Your Guide To Palatal Expanders

If you recently learned that your child would benefit from a palatal expander, you may be wondering what that is and why it’s necessary. Even the name can sound a little intimidating if you’re not familiar with this common orthodontic appliance! As orthodontic specialists, Dr. Ross and Dr. Rothenburg have the experience to manage tooth movement and guide facial development. They’re able to accomplish this using a variety of orthodontic appliances, including palatal expanders. Let’s take a closer look at what palatal expanders are and how they can improve your child’s smile!

What is a palatal expander? How does it work?

A palatal expander is an orthodontic device designed to capitalize on the changes as a child’s teeth and jaw develop. They help create more space in the mouth by gradually widening the upper jaw. This is possible because the upper jaw develops as two separate halves that don’t fully fuse until puberty. Each half can be gently separated and stabilized with a palatal expander until then. 

Palatal expanders consist of two pieces that connect in the middle with a screw. They fit over a few top teeth in the back of a child’s mouth and are activated by turning the screw in tiny increments each day with a special key. How often you turn the screw will vary from case to case and depends on several factors, including the type of expander being used, the age of the patient, the expansion goals, and more. The most common protocol is one turn a day up to a maximum number of turns. Each time the expander is turned, the screw is opened one-quarter of a millimeter.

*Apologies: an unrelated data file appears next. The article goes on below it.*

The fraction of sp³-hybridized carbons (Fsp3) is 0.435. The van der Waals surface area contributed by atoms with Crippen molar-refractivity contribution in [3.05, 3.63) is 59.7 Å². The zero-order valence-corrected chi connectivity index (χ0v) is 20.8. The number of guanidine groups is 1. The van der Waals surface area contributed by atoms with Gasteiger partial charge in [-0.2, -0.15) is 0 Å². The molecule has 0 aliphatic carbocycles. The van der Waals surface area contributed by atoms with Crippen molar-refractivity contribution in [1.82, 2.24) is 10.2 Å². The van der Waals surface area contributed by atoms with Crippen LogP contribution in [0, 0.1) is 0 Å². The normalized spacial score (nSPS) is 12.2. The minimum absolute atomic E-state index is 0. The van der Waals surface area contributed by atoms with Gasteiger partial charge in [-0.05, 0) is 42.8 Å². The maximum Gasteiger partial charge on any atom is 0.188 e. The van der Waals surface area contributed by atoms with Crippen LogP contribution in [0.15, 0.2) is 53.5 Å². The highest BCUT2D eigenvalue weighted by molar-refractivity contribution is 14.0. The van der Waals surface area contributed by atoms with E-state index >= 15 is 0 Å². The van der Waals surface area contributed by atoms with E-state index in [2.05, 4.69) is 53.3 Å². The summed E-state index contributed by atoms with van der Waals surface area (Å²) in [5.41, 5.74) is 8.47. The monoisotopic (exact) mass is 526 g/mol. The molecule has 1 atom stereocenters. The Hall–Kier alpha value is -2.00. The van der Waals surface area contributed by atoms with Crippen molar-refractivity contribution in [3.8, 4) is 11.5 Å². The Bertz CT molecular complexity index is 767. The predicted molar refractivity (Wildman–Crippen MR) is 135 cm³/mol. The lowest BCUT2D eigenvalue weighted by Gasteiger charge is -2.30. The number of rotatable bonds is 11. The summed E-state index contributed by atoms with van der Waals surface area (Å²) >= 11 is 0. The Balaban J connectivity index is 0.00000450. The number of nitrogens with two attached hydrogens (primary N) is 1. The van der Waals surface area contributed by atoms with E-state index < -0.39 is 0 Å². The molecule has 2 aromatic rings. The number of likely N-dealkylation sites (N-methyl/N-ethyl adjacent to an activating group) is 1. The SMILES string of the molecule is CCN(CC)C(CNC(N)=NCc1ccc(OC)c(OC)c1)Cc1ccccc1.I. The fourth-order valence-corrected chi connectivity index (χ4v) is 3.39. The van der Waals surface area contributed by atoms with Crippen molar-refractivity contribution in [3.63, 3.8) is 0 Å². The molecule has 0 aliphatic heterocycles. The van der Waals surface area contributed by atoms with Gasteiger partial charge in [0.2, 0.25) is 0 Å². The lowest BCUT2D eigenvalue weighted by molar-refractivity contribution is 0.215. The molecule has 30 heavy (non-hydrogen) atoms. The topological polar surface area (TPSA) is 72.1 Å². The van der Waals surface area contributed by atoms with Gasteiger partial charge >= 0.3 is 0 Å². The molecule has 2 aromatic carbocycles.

This turning creates tension at the junction of the two palatal bones, gradually moving them apart. Once the desired amount of expansion is achieved, the appliance will usually be kept in place for a few more months so that new bone can form in the gap and stabilize the expansion. 

Generally speaking, most patients will wear a palatal expander for about 9 to 12 months in total. We’ll normally recommend using one when the upper jaw, or maxilla, is too narrow relative to the lower jaw. The upper jaw needs to fit outside the lower jaw to function appropriately. If the upper jaw is too narrow, the lower jaw won’t fit inside it. This can cause it to shift to one side to achieve a more comfortable bite, a condition commonly referred to as a functional crossbite.